Winner of Best Director at the Festival de Cannes and Best Director at the Golden Globes, this film went on to further success as winner of a BAFTA for Best Adapted Screenplay, another well-deserved award.

A very poignant and unique film, The Diving Bell and the Butterfly is told from the perspective of a man, Jean-Dominique Bauby (Mathieu Amalric), who is the late editor of Elle magazine who died in 1995. He is suffering from locked-in syndrome and has decided to write a memoir of his life. Paralysed entirely, Bauby spends his days in a wheelchair unable to move anything other than one of his eyes, blinking to communicate with his carers. The film combines scenes of Bauby in the hospital interacting with nurses, various family members and friends, with scenes from Bauby’s memory. As the story progresses, the tragic deterioration of the relationship with his father is revealed, with time running out too quickly so they haven’t had a chance to make things right.

Based on a true story, it is difficult to find another film as effective or as memorable in its portrayal of a person living with a disability and the emotional consequences for his family. The film is shot so that the audience see things through Bauby’s perspective; through his one functional eye, often blurred.

Although his sight deteriorates and he is able to make little progress, Bauby does not let his circumstances damage his spirit. His character remains very much alive. The audience are carried on an enchanting journey through Bauby’s imagination, seeing waterfalls and sunsets, flowers and endless fields, and the happiest times spent with his father, wife and children. It is from this idea that the film gets its title; his condition is the diving bell and his imagination is the butterfly. This is visually depicted with several silent sequences of Bauby in a diving suit, trapped underwater and unable to escape, leaving audiences feeling the same sense of entrapment and claustrophobia.

However, he displays remarkable mental strength and resilience. When all those around him are losing hope, he never despairs and he keeps fighting.  His mentality is perfectly demonstrated with a very poignant quote from his voiceover, saying “even a fraction of a dad is still a dad”, accompanied by a memory of him spending Father’s Day on the beach watching his children playing. Every detail of this film has been carefully thought out; down to the soundtrack that accompanies the memory sequences, as if it could almost be a dream. The script and the cinematography have been beautifully intertwined to do this very special story justice. The acting throughout is flawless, allowing audiences to quickly become emotionally attached to the characters.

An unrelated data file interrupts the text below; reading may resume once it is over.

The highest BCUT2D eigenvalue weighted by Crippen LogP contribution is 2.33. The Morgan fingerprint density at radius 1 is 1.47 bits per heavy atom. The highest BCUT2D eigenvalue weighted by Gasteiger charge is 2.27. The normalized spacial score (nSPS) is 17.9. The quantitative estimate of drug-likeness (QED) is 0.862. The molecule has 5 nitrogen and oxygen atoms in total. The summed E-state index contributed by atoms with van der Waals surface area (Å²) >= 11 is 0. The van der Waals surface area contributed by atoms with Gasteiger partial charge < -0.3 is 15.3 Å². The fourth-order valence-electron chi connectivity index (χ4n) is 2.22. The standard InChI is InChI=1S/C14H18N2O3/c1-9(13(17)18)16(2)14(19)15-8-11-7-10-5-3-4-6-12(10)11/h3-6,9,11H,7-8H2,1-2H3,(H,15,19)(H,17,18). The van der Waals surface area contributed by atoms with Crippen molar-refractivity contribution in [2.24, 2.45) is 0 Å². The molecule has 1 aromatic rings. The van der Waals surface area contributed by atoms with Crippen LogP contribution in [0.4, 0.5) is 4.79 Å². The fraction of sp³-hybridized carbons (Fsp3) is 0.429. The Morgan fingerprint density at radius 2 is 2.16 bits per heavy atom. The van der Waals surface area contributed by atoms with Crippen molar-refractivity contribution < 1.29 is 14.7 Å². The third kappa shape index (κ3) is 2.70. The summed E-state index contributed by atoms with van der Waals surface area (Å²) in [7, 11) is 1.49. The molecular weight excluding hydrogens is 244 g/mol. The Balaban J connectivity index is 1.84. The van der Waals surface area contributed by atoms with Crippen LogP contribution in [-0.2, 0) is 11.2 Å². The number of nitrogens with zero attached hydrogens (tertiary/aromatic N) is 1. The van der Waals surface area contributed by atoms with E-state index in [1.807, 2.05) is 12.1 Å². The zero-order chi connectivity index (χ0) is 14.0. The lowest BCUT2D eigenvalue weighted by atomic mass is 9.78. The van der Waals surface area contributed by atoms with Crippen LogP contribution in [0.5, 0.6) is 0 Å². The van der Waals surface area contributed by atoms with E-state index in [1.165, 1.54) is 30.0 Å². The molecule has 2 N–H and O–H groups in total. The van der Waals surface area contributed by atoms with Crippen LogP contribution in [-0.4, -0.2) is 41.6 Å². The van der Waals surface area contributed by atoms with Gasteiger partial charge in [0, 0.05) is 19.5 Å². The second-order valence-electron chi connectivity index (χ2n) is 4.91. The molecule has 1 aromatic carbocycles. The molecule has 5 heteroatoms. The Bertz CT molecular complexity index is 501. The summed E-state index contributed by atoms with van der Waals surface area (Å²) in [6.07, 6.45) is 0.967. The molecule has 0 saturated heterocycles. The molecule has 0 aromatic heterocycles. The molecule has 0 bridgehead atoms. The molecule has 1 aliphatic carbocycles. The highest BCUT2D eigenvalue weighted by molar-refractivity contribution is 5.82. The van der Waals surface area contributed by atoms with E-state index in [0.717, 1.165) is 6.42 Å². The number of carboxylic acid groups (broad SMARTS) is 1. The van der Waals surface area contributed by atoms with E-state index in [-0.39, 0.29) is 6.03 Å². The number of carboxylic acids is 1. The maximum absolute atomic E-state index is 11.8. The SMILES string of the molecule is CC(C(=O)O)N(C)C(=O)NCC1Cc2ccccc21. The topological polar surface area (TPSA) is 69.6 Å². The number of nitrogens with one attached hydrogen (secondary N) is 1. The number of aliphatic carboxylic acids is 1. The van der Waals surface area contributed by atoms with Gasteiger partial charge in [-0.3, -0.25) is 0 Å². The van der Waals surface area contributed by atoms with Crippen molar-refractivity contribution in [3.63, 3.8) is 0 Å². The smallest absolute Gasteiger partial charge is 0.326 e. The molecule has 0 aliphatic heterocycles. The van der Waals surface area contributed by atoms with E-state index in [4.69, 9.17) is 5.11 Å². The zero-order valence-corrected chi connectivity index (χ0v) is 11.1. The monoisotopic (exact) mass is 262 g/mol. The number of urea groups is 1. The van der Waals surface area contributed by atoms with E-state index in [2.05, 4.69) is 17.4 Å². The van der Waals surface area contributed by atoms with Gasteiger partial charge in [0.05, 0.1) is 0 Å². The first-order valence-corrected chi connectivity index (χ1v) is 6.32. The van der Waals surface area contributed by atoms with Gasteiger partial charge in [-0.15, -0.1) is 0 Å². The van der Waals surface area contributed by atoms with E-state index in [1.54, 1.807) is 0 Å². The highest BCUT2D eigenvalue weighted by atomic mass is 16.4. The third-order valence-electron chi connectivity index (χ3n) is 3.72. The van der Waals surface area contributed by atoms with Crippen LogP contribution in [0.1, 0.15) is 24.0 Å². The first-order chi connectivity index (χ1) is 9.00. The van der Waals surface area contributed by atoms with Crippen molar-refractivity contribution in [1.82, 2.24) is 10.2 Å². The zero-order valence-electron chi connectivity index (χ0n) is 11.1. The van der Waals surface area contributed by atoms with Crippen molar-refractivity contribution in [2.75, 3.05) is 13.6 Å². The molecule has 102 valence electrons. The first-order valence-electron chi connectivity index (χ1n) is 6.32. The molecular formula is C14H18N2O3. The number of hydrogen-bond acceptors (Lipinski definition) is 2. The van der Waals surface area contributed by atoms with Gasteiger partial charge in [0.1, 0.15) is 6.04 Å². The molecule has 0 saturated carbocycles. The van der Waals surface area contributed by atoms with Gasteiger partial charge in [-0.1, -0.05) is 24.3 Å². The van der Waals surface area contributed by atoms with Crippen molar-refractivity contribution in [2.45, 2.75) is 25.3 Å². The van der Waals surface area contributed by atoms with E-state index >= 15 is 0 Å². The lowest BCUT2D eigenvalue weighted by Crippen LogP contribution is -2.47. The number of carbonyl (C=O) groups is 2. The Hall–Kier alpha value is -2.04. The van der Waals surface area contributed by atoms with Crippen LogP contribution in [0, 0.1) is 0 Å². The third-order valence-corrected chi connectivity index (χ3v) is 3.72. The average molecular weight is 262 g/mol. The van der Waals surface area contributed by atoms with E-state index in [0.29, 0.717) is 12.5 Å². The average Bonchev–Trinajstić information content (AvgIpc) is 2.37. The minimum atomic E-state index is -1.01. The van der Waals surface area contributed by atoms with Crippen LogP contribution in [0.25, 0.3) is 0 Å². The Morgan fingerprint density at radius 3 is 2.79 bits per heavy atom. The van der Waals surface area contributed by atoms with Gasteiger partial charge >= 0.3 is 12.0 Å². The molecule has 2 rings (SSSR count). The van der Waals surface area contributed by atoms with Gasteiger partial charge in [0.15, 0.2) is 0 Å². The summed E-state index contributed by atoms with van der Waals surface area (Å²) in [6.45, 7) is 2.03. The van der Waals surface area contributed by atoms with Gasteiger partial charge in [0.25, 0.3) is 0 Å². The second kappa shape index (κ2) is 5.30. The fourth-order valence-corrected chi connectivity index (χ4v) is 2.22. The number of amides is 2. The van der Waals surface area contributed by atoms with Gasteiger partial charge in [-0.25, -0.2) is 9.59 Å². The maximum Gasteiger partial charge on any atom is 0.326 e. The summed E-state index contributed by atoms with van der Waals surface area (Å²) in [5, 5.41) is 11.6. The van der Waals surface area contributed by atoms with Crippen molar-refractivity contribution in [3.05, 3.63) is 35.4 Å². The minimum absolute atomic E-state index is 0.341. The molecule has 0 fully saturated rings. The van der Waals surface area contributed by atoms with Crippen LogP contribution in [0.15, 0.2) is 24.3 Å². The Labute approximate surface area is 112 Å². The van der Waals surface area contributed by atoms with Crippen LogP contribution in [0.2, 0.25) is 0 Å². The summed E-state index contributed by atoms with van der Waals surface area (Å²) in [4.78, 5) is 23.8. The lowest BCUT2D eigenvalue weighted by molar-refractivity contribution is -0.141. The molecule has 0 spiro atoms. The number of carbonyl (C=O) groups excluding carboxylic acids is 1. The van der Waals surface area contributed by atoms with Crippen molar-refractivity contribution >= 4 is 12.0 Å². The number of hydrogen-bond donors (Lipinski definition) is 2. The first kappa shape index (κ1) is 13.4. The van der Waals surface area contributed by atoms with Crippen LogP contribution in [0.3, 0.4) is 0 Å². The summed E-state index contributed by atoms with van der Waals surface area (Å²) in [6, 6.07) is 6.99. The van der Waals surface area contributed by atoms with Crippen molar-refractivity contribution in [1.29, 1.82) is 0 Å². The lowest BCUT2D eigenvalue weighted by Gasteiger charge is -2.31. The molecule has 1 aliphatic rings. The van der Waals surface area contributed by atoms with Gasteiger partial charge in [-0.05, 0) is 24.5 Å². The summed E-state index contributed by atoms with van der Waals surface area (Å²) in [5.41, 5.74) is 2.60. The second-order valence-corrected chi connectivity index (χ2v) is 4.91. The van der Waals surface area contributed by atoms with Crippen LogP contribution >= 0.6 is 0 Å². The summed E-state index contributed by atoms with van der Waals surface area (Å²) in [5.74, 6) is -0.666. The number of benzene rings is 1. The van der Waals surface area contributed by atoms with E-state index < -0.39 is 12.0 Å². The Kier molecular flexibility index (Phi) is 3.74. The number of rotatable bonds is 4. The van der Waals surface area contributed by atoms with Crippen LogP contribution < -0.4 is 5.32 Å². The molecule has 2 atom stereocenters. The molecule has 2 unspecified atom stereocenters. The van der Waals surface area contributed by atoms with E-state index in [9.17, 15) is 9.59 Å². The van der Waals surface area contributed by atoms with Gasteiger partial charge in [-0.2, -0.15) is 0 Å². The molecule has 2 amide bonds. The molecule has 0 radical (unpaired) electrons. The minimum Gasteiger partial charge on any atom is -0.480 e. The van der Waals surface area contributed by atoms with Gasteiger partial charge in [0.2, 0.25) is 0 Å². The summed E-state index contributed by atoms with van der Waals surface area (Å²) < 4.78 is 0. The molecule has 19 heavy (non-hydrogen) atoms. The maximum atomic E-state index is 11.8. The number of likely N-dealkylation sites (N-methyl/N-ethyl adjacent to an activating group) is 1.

By the end of the film, it is clear that the story is coming to its tragic conclusion and Bauby is going to die. However, it is not before he has dictated his memoir to a writer who vows to ensure it is published. Unlike so many films nowadays, the ending is not a huge dramatic climax, but meets its conclusion slowly and gradually, as if Bauby is drifting into a sleep, finally at peace. Bauby pursues his dream to write a memoir of his life, even when he knows there is little hope of him living much longer; not allowing the doctors discourage him. This strength and endurance is what makes his story so inspiring. Despite its tragic undertones, the film has many amusing moments since Bauby keeps his sense of humour until the end.

All in all, Julian Schnabel’s The Diving Bell and the Butterfly is a deeply moving, thought-provoking, and highly inspirational film. It hasn’t earned the credit it deserves internationally, some audiences being deterred by its French dialogue with English subtitles. However, its subject matter is worthwhile unlike so many of the mainstream stories churned out today, making it one of the best foreign language films in a while, summing up the best things about world cinema as a genre.

There’s not another film like it; watch it if you haven’t already – you won’t regret it!

“Hold fast to the human inside of you, and you’ll survive.”


Steph Scarth